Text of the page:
The second comes from Brene Brown, a writer and researcher whose work has been really influential for me since I first saw her Ted Talks in the fall and recently began reading The Gifts of Imperfection with a good friend of mine (one of my few non fiction books this year).  Obviously, she speaks about our state as imperfect humans, and the fact that despite we know that about ourselves, we often live in ways that demonstrate the opposite.  One of the core tenets of her research has been “when we can let go of what other people think and own our story, we gain access to our worthiness–the feeling that we are enough just as we are and that we are worthy of love and belonging.” Own our story.  This is a life changing sentence, that brings me back to the idea that the greater understanding we have of the “mountain of action” structure of life–knowing their will be new starts, rising action, climax, falling action and resolution–the healthier we become.

On that note, I’m looking forward to making my summer reading list, which I’ll be posting about soon.

Cloud Atlas: If anything can save us, it’s narrative.

I have been looking at this book for years: I’ve read the back cover, added it to my lists of books to read, and yet never picked it up.  In mid-December, though, it came up in conversation and I found myself vowing with two friends that it would be the next book I read.  Cloud Atlas became my companion for two weekend trips on planes, my Christmas break and the first ten days into the new year–so needless to say, its 500 pages and nesting-doll style of six interwoven stories has messed up the number of books I usually finish in the winter.  But. This is the kind of story that left me thinking about so much that I hardly know how to approach it in a space like this, much like last year’s winter read of Kaftka on the Shore.  Both deserve a seminar class.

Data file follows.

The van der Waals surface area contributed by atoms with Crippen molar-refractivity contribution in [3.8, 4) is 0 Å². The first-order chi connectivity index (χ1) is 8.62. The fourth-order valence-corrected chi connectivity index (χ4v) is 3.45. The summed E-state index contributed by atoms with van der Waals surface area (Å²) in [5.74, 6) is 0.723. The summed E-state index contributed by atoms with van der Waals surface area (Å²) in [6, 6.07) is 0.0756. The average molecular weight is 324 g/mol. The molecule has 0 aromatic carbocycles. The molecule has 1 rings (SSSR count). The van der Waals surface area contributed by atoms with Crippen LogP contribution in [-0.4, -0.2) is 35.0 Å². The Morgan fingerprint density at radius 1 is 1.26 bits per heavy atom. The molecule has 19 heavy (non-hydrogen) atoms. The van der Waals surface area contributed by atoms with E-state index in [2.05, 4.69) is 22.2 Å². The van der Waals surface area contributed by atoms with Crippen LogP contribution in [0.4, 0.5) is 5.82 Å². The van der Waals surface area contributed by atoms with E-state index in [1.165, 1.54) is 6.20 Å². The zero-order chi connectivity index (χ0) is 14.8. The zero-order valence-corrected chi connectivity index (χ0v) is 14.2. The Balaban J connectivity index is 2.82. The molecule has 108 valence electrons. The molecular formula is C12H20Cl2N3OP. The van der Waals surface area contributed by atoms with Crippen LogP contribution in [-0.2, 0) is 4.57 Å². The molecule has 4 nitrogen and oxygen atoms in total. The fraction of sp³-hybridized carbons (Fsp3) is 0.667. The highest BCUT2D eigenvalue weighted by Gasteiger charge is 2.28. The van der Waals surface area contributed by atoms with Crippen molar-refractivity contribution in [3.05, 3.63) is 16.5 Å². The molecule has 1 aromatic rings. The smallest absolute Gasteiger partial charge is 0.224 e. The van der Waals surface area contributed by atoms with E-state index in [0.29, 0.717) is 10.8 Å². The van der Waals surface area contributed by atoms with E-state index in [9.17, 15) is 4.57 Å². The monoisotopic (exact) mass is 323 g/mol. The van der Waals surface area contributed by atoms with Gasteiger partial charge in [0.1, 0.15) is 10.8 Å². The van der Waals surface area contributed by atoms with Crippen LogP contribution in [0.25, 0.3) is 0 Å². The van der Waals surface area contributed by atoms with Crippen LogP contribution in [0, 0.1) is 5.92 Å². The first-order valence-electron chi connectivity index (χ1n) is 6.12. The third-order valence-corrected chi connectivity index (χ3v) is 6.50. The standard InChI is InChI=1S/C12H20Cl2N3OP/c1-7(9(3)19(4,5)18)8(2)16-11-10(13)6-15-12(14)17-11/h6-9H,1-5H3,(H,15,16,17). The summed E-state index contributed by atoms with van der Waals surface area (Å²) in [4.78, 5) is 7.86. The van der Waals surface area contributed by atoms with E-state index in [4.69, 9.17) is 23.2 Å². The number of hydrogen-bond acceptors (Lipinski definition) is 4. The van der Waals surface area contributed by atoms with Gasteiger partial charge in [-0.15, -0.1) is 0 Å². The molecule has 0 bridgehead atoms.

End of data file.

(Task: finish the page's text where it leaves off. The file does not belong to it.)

To give a bit of context, the novel is made up of six interwoven stories that are cut off mid way through and then continue as though mirrored to their conclusions.  Interestingly, each story becomes a text of sorts in the next story as they progress from the 1800s all the way through a post-apocalyptic future: one is a journal that someone in the next story discovers, one is a set of letters that the character in the next story discovers, etc.  Each narrative set has its own style and allusions to various kinds of narratives: mystery, romance, fantasy, epic, etc. David Mitchell explores the seemingly unchanging nature of humans and our up and down patterns both individually and corporately throughout time.  I wish that I had a professor to tell me to be on the look out for such things while I was reading–because now I feel like it deserves a reread to truly study what Mitchell was up to.

What I am left thinking the most about though, is a comment I found in The Guardian while researching after I finished the book.  The author noticed–and what Mitchell surely implied– is that as the reader makes her way through the narrative of time, that storytelling survives science and that if anything can save us, it’s narrative.

If anything can save us, it’s narrative.

The final piece of text starts as it began with a journal from an 1800s traveler, Adam Ewing, whom after witnessing the way that humans enslave one another in a myriad of ways, dedicated his newly-saved life to fighting against it.  The Guardian columnist Hephzibah Anderson summarized Ewing’s musings by saying: “If by believing the wrong story we can bring about the worst, who knows what we can achieve by believing a good story?”